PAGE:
The People’s Bank of China is preparing for the Lunar New Year holiday next month by flooding the financial system with cash to make sure the ATM machines don’t run dry.
The annual holiday is a time of the year, when the Chinese like to spend. But retailers fear the darkening economic clouds will have consumers holding tightly onto their wallets.
With China’s economic growth falling to 6.9% for 2015, the slowest rate in 25 years, retail sales have been one of the few bright spots in an economy that is watching the manufacturing and the real estate sectors get worse.
However, with retail sales growth in December slipping to 11.1% year on year from 11.2% in November, demand has weakened and layoffs have increased
Typically, during the holiday, Chinese people spend a lot more money eating out at restaurants and buying special foods. It’s also traditional to give gifts to parents and relatives, such as hongbao, red envelopes filled with cash to bring good luck and ward off evil.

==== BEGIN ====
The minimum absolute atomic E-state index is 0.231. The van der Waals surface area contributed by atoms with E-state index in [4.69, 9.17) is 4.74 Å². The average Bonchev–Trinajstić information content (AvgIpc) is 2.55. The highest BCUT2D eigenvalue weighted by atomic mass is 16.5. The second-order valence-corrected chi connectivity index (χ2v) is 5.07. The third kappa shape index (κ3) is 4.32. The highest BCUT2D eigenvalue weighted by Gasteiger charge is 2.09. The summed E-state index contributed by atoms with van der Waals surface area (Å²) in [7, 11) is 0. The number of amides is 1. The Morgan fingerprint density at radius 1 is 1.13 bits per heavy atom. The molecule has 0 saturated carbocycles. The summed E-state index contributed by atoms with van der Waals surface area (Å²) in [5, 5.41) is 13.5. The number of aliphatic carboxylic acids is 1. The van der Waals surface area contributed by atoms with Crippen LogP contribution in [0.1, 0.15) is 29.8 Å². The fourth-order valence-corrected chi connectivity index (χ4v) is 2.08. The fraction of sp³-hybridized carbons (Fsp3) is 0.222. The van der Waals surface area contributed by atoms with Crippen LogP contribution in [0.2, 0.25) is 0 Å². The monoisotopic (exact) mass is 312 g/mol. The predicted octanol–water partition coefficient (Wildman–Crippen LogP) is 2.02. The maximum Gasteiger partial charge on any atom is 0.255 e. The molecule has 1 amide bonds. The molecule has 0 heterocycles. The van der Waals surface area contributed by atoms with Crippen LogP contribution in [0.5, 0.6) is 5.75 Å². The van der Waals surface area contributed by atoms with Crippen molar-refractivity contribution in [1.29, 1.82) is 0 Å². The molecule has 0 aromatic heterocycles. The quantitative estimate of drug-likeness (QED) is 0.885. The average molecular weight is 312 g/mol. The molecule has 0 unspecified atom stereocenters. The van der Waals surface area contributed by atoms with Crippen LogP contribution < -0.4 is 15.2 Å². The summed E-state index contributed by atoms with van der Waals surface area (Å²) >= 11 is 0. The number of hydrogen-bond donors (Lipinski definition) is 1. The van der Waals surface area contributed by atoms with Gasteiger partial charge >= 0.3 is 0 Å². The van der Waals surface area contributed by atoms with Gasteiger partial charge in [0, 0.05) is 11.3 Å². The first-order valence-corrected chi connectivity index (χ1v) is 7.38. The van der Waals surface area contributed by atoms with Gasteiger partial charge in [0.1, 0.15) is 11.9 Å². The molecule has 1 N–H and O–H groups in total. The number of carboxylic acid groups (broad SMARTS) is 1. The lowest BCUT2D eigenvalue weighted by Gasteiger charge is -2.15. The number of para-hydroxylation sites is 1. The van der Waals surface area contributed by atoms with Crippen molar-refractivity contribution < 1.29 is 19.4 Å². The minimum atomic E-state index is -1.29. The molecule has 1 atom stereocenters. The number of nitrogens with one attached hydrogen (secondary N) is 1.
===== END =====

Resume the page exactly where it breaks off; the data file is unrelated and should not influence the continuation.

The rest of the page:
However, The Wall Street Journal spoke to some, such as migrant worker Li Li, age 32, who decided not to go home, “so I won’t have to hand out all the hongbao at Lunar New Year.”
WSJ also reports that young people are telling their parents they’re busy in order to minimize the time at home with its obligatory cash outflows. Well, that and they dread having to answer questions about their marital plans.
Corporate profits also signal weaker spending, said analyst Thomas Gatley with research group Gavekal Dragonomics.
“People get pre-Chinese New Year bonuses that reflect how companies did over the past six months, which has been terrible,” Gatley told WSJ.
Industrial profits at larger companies fell 1.9% during the first 11 months of 2015, compared to an increase of 5.3% for the year-earlier period, according to official figures.
Despite all this, the central bank wants to be sure there ‘s enough money for people who want to spend. The PBOC injected 1.5 trillion yuan into the banking system this month, reports WSJ, with more expected before this year’s week-long holiday, which begins Feb. 7.